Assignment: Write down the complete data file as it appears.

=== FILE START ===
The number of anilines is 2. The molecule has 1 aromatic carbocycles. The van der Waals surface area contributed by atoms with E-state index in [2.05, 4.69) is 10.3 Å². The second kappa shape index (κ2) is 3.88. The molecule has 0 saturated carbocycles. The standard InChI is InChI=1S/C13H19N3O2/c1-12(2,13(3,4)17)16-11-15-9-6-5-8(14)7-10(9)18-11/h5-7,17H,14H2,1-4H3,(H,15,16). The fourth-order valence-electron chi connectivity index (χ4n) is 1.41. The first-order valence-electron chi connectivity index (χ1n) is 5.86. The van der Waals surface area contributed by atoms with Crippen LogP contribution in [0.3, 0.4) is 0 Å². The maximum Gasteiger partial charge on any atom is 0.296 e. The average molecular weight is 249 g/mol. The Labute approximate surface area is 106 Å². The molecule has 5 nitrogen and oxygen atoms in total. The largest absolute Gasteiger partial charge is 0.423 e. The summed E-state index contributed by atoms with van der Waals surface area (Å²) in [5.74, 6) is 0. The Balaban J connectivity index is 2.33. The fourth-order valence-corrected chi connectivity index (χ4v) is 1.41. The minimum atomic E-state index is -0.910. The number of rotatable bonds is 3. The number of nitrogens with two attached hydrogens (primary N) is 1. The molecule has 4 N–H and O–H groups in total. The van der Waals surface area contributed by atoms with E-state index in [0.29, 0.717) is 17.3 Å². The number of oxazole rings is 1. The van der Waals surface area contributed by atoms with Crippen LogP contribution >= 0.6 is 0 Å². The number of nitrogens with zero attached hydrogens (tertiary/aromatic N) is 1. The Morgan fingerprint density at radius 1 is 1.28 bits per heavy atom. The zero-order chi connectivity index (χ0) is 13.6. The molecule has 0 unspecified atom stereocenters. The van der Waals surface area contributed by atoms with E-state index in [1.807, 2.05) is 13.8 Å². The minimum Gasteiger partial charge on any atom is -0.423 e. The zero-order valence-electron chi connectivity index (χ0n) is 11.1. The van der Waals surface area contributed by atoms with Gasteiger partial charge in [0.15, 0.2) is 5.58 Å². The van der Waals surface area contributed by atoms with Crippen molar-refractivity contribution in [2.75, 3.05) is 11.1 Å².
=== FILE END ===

The number of anilines is 2. The molecule has 1 aromatic carbocycles. The van der Waals surface area contributed by atoms with E-state index in [2.05, 4.69) is 10.3 Å². The second kappa shape index (κ2) is 3.88. The molecule has 0 saturated carbocycles. The standard InChI is InChI=1S/C13H19N3O2/c1-12(2,13(3,4)17)16-11-15-9-6-5-8(14)7-10(9)18-11/h5-7,17H,14H2,1-4H3,(H,15,16). The fourth-order valence-electron chi connectivity index (χ4n) is 1.41. The first-order valence-electron chi connectivity index (χ1n) is 5.86. The van der Waals surface area contributed by atoms with Crippen LogP contribution in [0.3, 0.4) is 0 Å². The maximum Gasteiger partial charge on any atom is 0.296 e. The average molecular weight is 249 g/mol. The Labute approximate surface area is 106 Å². The molecule has 5 nitrogen and oxygen atoms in total. The largest absolute Gasteiger partial charge is 0.423 e. The summed E-state index contributed by atoms with van der Waals surface area (Å²) in [5.74, 6) is 0. The Balaban J connectivity index is 2.33. The fourth-order valence-corrected chi connectivity index (χ4v) is 1.41. The minimum atomic E-state index is -0.910. The number of rotatable bonds is 3. The number of nitrogens with two attached hydrogens (primary N) is 1. The molecule has 4 N–H and O–H groups in total. The van der Waals surface area contributed by atoms with E-state index in [0.29, 0.717) is 17.3 Å². The number of oxazole rings is 1. The van der Waals surface area contributed by atoms with Crippen LogP contribution >= 0.6 is 0 Å². The number of nitrogens with zero attached hydrogens (tertiary/aromatic N) is 1. The Morgan fingerprint density at radius 1 is 1.28 bits per heavy atom. The zero-order chi connectivity index (χ0) is 13.6. The molecule has 0 unspecified atom stereocenters. The van der Waals surface area contributed by atoms with E-state index in [1.807, 2.05) is 13.8 Å². The minimum Gasteiger partial charge on any atom is -0.423 e. The zero-order valence-electron chi connectivity index (χ0n) is 11.1. The van der Waals surface area contributed by atoms with Gasteiger partial charge in [0.15, 0.2) is 5.58 Å². The van der Waals surface area contributed by atoms with Crippen molar-refractivity contribution in [2.75, 3.05) is 11.1 Å².